Photo Credits: Katherine Hung / Aggie
It is unclear when students and employees in phase 2 will be able to access the vaccine
UC Davis laid out a tiered system of eligibility for the COVID-19 vaccine through the Campus Ready COVID-19 Vaccine Program. While some students and staff have already gained access as part of the first wave, it is unknown when Phase 2 will begin.
“We can truly make a difference in preventing the spread of COVID-19 in Davis by working together and by advocating for all of our community members,” said Cindy Schorzman, medical director of the Student Health and Counseling Services, via email.
According to Schorzman, both phase 1A and phase 1B, Tier 1 are currently open for appointments.
Phase 1A consists of Aggie Public Health Ambassadors, CARE Advocacy staff, UC Davis healthcare workers and employees who work directly with COVID-19 exposed patients such as: COVID-19 researchers, student and occupational health employees and Housing and Dining workers in the campus quarantine and isolation unit.
Sarika Sethi, a second-year biotechnology major, was recently vaccinated through the program. Sethi is a housing employee at the Tercero Service Desk and qualified as part of phase 1A.
“Once we got the notification that our tier was eligible for the vaccine our staff made appointments through Health-e-Messaging and were vaccinated at the ARC,” Sethi said.
Sethi said her side effects were mild and suggests if anyone has a chance to receive the vaccine, to take it.
“I have received the first dose of the Moderna vaccine, and I had a sore arm and felt a little tired, but overall the experience was very manageable,” Sethi said. “I decided to get vaccinated because, although I am in a population where the chance of adverse health risks for me are very low, I also know that I could accidentally spread [it] to other more at risk populations if I were to contract the virus.”
Phase 1B, Tier 1 includes employees and students over the age of 65 and individuals who can be exposed to COVID-19 due to their job requirements.
An Pham, a second-year neurobiology, physiology and biology major said she likes the way UC Davis was handling the situation.
“it puts me at ease to see that they are providing COVID-19 testing and access to vaccinations,” Pham said.
The next stage, Phase 1C, involves providing vaccinations for individuals between the ages of 16 to 64 years old who have underlying health conditions that make them more vulnerable to severe symptoms of COVID-19. This group includes workers in water, waste, energy, chemical, hazardous materials, communications, IT and financial services workers, administrators on campus and individuals partaking in contact tracing and COVID-19 case investigation according to the Campus Ready website.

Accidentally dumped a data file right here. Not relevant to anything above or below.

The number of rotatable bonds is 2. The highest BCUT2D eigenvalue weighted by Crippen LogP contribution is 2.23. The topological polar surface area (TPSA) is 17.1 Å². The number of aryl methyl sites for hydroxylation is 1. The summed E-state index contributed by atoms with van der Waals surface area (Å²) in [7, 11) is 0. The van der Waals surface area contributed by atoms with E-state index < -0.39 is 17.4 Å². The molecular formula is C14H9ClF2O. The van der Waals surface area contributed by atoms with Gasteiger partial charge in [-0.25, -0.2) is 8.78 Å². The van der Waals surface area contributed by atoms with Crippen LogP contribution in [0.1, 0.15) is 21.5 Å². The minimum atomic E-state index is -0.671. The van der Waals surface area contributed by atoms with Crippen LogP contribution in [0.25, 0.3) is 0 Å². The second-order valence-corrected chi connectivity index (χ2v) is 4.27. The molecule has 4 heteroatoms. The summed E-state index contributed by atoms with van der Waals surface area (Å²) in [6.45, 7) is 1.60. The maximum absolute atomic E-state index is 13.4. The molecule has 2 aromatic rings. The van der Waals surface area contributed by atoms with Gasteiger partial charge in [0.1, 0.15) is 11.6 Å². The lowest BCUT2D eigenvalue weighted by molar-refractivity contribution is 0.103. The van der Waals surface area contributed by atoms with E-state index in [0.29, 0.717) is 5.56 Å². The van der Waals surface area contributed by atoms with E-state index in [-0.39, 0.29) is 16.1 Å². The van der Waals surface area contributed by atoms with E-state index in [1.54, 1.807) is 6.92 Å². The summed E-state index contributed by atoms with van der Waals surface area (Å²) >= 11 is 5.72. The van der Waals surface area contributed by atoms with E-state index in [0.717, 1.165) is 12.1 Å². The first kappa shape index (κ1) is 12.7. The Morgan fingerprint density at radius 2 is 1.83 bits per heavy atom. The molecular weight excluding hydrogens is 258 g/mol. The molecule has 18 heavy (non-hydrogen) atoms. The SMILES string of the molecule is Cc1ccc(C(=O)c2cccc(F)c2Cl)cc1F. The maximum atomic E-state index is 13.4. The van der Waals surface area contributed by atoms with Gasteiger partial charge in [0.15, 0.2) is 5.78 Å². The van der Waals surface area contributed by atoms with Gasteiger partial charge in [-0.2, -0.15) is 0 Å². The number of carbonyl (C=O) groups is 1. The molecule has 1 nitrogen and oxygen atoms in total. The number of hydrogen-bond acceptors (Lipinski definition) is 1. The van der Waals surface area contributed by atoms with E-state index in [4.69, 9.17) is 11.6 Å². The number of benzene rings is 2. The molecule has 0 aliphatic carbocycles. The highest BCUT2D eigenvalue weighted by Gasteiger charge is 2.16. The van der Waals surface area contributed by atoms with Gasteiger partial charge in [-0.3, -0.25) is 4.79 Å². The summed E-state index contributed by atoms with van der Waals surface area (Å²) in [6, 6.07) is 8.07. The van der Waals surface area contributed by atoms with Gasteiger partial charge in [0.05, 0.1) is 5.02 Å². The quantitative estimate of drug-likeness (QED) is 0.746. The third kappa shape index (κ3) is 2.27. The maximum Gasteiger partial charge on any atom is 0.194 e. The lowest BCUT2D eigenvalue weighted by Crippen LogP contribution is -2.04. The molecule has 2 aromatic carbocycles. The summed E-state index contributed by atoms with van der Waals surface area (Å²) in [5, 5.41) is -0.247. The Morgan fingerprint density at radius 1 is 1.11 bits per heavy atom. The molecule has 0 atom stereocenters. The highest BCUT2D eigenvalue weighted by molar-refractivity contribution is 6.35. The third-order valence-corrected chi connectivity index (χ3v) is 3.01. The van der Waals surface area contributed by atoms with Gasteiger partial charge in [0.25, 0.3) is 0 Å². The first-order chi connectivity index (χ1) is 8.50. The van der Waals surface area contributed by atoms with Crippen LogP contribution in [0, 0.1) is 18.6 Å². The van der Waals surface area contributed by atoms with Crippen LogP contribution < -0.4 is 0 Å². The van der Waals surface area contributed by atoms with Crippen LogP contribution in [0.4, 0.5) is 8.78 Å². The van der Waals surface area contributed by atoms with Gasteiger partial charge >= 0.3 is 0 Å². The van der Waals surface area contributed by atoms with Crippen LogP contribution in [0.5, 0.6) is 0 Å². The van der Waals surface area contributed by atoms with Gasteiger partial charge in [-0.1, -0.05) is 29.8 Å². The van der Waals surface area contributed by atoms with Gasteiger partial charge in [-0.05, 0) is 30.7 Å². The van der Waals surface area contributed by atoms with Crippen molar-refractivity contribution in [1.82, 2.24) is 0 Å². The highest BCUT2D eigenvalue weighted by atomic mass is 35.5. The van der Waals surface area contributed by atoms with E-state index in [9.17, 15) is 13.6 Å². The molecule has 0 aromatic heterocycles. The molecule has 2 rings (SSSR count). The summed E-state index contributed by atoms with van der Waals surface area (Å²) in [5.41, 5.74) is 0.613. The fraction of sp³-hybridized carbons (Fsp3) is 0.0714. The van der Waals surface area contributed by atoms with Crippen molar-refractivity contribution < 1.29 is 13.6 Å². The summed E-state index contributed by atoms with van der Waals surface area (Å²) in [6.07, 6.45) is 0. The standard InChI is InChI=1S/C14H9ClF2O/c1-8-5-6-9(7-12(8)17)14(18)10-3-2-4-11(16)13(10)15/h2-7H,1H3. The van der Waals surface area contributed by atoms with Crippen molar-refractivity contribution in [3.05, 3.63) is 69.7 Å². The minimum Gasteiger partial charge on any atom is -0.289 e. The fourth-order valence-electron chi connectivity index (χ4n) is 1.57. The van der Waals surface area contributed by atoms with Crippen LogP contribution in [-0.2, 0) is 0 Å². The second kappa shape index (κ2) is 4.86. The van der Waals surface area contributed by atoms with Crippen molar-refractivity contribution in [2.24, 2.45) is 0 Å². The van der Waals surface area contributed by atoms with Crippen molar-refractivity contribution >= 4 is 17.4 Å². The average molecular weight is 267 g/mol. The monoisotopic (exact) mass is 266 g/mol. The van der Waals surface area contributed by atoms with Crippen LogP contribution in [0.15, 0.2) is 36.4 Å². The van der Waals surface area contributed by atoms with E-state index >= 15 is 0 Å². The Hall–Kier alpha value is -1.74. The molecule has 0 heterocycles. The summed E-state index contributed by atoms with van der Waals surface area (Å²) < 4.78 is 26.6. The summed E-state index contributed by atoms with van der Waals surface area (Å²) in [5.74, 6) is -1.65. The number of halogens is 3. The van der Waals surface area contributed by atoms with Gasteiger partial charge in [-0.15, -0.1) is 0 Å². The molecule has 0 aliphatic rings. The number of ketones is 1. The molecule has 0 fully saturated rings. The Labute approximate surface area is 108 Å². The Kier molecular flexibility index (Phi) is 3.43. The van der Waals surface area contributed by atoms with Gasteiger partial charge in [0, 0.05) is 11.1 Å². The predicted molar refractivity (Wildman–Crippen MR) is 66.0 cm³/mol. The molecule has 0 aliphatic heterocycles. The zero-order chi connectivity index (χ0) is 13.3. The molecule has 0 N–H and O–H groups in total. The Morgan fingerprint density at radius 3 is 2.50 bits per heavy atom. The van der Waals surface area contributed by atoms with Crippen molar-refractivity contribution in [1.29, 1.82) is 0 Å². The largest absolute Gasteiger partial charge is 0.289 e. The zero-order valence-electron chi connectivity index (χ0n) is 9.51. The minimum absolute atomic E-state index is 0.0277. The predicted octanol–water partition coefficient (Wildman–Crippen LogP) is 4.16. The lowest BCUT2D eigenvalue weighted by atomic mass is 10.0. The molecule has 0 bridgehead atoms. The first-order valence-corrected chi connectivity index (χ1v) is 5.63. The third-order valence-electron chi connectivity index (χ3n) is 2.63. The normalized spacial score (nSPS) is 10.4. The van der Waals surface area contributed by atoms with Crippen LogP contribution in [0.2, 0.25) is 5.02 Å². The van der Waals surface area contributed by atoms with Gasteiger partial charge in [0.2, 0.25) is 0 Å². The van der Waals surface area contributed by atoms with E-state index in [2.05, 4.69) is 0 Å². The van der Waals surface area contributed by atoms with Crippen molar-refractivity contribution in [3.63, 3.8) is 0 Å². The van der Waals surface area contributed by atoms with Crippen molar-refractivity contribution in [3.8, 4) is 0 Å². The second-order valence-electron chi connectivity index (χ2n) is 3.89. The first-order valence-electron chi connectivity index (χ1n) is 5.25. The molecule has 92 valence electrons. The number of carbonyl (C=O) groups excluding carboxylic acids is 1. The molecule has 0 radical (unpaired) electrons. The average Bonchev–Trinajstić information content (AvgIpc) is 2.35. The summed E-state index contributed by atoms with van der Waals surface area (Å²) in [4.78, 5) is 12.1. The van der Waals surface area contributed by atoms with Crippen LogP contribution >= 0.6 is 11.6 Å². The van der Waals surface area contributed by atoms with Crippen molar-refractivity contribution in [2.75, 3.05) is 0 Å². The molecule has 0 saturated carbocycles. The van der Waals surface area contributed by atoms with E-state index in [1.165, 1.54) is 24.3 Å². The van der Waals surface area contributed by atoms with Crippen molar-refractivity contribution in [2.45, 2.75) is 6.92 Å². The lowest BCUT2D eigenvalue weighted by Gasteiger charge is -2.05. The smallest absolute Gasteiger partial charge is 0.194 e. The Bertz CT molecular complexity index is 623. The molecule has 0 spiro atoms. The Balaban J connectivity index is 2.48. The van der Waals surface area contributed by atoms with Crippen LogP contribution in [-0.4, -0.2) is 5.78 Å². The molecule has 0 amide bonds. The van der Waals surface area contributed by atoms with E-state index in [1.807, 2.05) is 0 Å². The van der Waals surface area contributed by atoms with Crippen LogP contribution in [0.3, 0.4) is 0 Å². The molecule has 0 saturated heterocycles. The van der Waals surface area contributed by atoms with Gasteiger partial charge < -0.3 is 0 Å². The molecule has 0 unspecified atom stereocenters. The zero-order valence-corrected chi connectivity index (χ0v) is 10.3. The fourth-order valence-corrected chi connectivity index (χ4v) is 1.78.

After all three phases of Tier 1 are complete, UC Davis will extend students and employees as permitted by local and state public health officials and the California Office of the President (UCOP), according to the UC Davis rollout plan on their website.
“We do not have an anticipated timeline of when additional tiers will become eligible as it depends on the amount of vaccine that we receive,” Schorzman said.
Pham said that and that she looks forward to seeing how they will be distributing the vaccination in the near future.
“Getting vaccinated for COVID-19 is one of my top priorities,” Pham said. “I’m glad that UC Davis has this option for me, to ensure that we stop the spread of the virus.”
The first doses of the COVID-19 vaccines were administered on Feb. 1, the same day the campus vaccine clinic started. Receiving the vaccine is free for employees and students
“Our goals are to use every dose that we receive to help protect our UC Davis community, to continue to advocate for increased vaccine supply for our campus community and to continue to expand our delivery system as increased doses become available,” Schorzman said.
With the help of the UCOP Office of Emergency Management, UC Davis receives its vaccine from the California Department of Health.
Schorzman said frequent updating of their website helps to prevent the spread of misinformation related to the vaccination process.
“Students are sent weekly updates via text messaging,” Schorzman said. “Our Aggie Public Health Ambassadors do an outstanding job of delivering updated information about COVID-19 and current public health measures.”
At this time, it is strongly encouraged, but not required for employees to receive the vaccine. If an employee declines, for any reason—whether it be religious or medical—they must wear protective equipment.
“The hard work and collaboration by a group of individuals who never would have otherwise come together has made a real and measurable difference, and has made me so proud to be an Aggie,” Schorzman said.
Written by: Aarya Gupta — firstname.lastname@example.org